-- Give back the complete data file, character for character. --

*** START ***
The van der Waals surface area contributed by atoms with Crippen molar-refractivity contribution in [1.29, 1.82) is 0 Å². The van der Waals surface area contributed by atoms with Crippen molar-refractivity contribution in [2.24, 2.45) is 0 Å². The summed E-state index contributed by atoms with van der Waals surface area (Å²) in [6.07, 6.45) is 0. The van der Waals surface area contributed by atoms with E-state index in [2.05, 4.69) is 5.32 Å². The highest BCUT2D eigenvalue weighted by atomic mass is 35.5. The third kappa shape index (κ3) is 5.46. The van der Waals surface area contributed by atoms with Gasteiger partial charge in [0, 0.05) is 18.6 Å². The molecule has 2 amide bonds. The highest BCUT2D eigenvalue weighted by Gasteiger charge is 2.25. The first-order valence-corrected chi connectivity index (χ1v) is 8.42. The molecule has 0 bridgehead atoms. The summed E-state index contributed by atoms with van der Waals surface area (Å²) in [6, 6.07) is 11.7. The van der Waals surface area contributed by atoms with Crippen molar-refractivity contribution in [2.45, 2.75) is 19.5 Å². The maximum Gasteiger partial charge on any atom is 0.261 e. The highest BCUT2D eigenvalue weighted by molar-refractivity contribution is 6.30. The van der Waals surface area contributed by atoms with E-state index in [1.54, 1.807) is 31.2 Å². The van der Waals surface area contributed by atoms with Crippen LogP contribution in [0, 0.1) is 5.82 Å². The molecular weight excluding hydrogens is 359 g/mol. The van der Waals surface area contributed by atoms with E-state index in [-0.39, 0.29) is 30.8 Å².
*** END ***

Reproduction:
The van der Waals surface area contributed by atoms with Crippen molar-refractivity contribution in [1.29, 1.82) is 0 Å². The van der Waals surface area contributed by atoms with Crippen molar-refractivity contribution in [2.24, 2.45) is 0 Å². The summed E-state index contributed by atoms with van der Waals surface area (Å²) in [6.07, 6.45) is 0. The van der Waals surface area contributed by atoms with E-state index in [2.05, 4.69) is 5.32 Å². The highest BCUT2D eigenvalue weighted by atomic mass is 35.5. The third kappa shape index (κ3) is 5.46. The van der Waals surface area contributed by atoms with Gasteiger partial charge in [0, 0.05) is 18.6 Å². The molecule has 2 amide bonds. The highest BCUT2D eigenvalue weighted by Gasteiger charge is 2.25. The first-order valence-corrected chi connectivity index (χ1v) is 8.42. The molecule has 0 bridgehead atoms. The summed E-state index contributed by atoms with van der Waals surface area (Å²) in [6, 6.07) is 11.7. The van der Waals surface area contributed by atoms with Crippen molar-refractivity contribution in [2.45, 2.75) is 19.5 Å². The maximum Gasteiger partial charge on any atom is 0.261 e. The highest BCUT2D eigenvalue weighted by molar-refractivity contribution is 6.30. The van der Waals surface area contributed by atoms with E-state index in [1.54, 1.807) is 31.2 Å². The van der Waals surface area contributed by atoms with Crippen LogP contribution in [0, 0.1) is 5.82 Å². The molecular weight excluding hydrogens is 359 g/mol. The van der Waals surface area contributed by atoms with E-state index in [-0.39, 0.29) is 30.8 Å².